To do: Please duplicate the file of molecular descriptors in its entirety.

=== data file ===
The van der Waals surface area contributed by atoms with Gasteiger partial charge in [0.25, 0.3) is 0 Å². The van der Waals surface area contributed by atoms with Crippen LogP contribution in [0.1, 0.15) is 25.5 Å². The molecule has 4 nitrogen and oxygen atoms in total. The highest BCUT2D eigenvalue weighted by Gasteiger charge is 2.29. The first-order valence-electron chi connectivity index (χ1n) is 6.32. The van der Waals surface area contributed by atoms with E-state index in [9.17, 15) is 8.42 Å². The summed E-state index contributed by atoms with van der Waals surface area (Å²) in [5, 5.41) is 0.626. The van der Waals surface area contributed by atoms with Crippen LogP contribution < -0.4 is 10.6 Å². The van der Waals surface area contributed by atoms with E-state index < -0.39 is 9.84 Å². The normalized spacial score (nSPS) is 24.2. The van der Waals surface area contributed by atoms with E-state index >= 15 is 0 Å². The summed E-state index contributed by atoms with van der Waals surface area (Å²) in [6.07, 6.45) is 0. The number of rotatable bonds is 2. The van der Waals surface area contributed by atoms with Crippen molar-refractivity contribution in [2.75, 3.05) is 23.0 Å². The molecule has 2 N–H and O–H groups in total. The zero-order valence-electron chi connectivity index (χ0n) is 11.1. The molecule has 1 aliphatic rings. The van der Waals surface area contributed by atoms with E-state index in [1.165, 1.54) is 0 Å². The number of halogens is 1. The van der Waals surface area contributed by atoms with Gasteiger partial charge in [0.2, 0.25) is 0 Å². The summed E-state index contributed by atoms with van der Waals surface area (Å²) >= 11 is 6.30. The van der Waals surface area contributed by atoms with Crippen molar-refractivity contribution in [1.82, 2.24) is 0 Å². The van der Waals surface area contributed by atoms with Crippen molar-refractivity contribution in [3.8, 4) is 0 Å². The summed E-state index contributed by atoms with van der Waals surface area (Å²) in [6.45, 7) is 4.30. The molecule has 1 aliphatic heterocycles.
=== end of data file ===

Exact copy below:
The van der Waals surface area contributed by atoms with Gasteiger partial charge in [0.25, 0.3) is 0 Å². The van der Waals surface area contributed by atoms with Crippen LogP contribution in [0.1, 0.15) is 25.5 Å². The molecule has 4 nitrogen and oxygen atoms in total. The highest BCUT2D eigenvalue weighted by Gasteiger charge is 2.29. The first-order valence-electron chi connectivity index (χ1n) is 6.32. The van der Waals surface area contributed by atoms with E-state index in [9.17, 15) is 8.42 Å². The summed E-state index contributed by atoms with van der Waals surface area (Å²) in [5, 5.41) is 0.626. The van der Waals surface area contributed by atoms with Crippen LogP contribution < -0.4 is 10.6 Å². The van der Waals surface area contributed by atoms with E-state index < -0.39 is 9.84 Å². The normalized spacial score (nSPS) is 24.2. The van der Waals surface area contributed by atoms with E-state index >= 15 is 0 Å². The summed E-state index contributed by atoms with van der Waals surface area (Å²) in [6.07, 6.45) is 0. The number of rotatable bonds is 2. The van der Waals surface area contributed by atoms with Crippen molar-refractivity contribution in [2.75, 3.05) is 23.0 Å². The molecule has 2 N–H and O–H groups in total. The zero-order valence-electron chi connectivity index (χ0n) is 11.1. The molecule has 1 aliphatic rings. The van der Waals surface area contributed by atoms with E-state index in [1.165, 1.54) is 0 Å². The number of halogens is 1. The van der Waals surface area contributed by atoms with Gasteiger partial charge in [0.2, 0.25) is 0 Å². The summed E-state index contributed by atoms with van der Waals surface area (Å²) >= 11 is 6.30. The van der Waals surface area contributed by atoms with Crippen molar-refractivity contribution in [1.82, 2.24) is 0 Å². The van der Waals surface area contributed by atoms with Crippen molar-refractivity contribution in [3.8, 4) is 0 Å². The summed E-state index contributed by atoms with van der Waals surface area (Å²) in [6.45, 7) is 4.30. The molecule has 1 aliphatic heterocycles.